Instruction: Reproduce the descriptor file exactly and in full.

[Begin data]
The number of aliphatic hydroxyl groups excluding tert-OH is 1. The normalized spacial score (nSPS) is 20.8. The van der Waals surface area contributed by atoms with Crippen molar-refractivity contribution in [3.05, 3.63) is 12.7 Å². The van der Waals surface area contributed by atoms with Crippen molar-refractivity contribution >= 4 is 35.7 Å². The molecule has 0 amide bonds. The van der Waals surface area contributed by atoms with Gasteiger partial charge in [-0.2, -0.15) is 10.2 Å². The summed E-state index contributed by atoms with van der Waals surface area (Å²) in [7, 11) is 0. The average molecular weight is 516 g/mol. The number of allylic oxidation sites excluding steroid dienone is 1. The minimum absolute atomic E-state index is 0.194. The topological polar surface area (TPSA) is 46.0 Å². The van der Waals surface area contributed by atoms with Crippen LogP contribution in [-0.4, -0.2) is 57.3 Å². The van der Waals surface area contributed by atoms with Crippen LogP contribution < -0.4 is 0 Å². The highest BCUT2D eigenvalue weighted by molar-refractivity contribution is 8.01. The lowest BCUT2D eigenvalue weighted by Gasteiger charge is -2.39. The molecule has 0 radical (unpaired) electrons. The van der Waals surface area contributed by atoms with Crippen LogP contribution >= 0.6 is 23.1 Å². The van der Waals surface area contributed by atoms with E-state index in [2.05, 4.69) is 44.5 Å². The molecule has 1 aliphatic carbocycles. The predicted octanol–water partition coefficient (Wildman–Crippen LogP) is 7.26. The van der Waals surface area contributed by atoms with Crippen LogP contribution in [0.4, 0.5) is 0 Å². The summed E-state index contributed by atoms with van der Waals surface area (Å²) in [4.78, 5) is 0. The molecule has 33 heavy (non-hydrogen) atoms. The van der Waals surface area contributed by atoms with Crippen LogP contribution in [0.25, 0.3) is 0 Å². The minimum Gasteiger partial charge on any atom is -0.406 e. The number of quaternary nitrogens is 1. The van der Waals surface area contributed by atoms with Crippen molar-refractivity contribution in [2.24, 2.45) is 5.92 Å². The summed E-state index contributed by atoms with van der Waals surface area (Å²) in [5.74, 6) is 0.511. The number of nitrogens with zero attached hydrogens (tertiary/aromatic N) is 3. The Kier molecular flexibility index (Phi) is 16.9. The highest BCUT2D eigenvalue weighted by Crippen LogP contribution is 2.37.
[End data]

The number of aliphatic hydroxyl groups excluding tert-OH is 1. The normalized spacial score (nSPS) is 20.8. The van der Waals surface area contributed by atoms with Crippen molar-refractivity contribution in [3.05, 3.63) is 12.7 Å². The van der Waals surface area contributed by atoms with Crippen molar-refractivity contribution >= 4 is 35.7 Å². The molecule has 0 amide bonds. The van der Waals surface area contributed by atoms with Gasteiger partial charge in [-0.2, -0.15) is 10.2 Å². The summed E-state index contributed by atoms with van der Waals surface area (Å²) in [7, 11) is 0. The average molecular weight is 516 g/mol. The number of allylic oxidation sites excluding steroid dienone is 1. The minimum absolute atomic E-state index is 0.194. The topological polar surface area (TPSA) is 46.0 Å². The van der Waals surface area contributed by atoms with Crippen LogP contribution in [-0.4, -0.2) is 57.3 Å². The van der Waals surface area contributed by atoms with Crippen LogP contribution < -0.4 is 0 Å². The highest BCUT2D eigenvalue weighted by molar-refractivity contribution is 8.01. The lowest BCUT2D eigenvalue weighted by Gasteiger charge is -2.39. The molecule has 0 radical (unpaired) electrons. The van der Waals surface area contributed by atoms with Crippen LogP contribution >= 0.6 is 23.1 Å². The van der Waals surface area contributed by atoms with E-state index in [2.05, 4.69) is 44.5 Å². The molecule has 1 aliphatic carbocycles. The predicted octanol–water partition coefficient (Wildman–Crippen LogP) is 7.26. The van der Waals surface area contributed by atoms with Crippen LogP contribution in [0.4, 0.5) is 0 Å². The summed E-state index contributed by atoms with van der Waals surface area (Å²) in [4.78, 5) is 0. The molecule has 33 heavy (non-hydrogen) atoms. The van der Waals surface area contributed by atoms with Crippen LogP contribution in [0.25, 0.3) is 0 Å². The minimum Gasteiger partial charge on any atom is -0.406 e. The number of quaternary nitrogens is 1. The van der Waals surface area contributed by atoms with Crippen molar-refractivity contribution in [2.24, 2.45) is 5.92 Å². The summed E-state index contributed by atoms with van der Waals surface area (Å²) in [5.74, 6) is 0.511. The number of nitrogens with zero attached hydrogens (tertiary/aromatic N) is 3. The Kier molecular flexibility index (Phi) is 16.9. The highest BCUT2D eigenvalue weighted by Crippen LogP contribution is 2.37.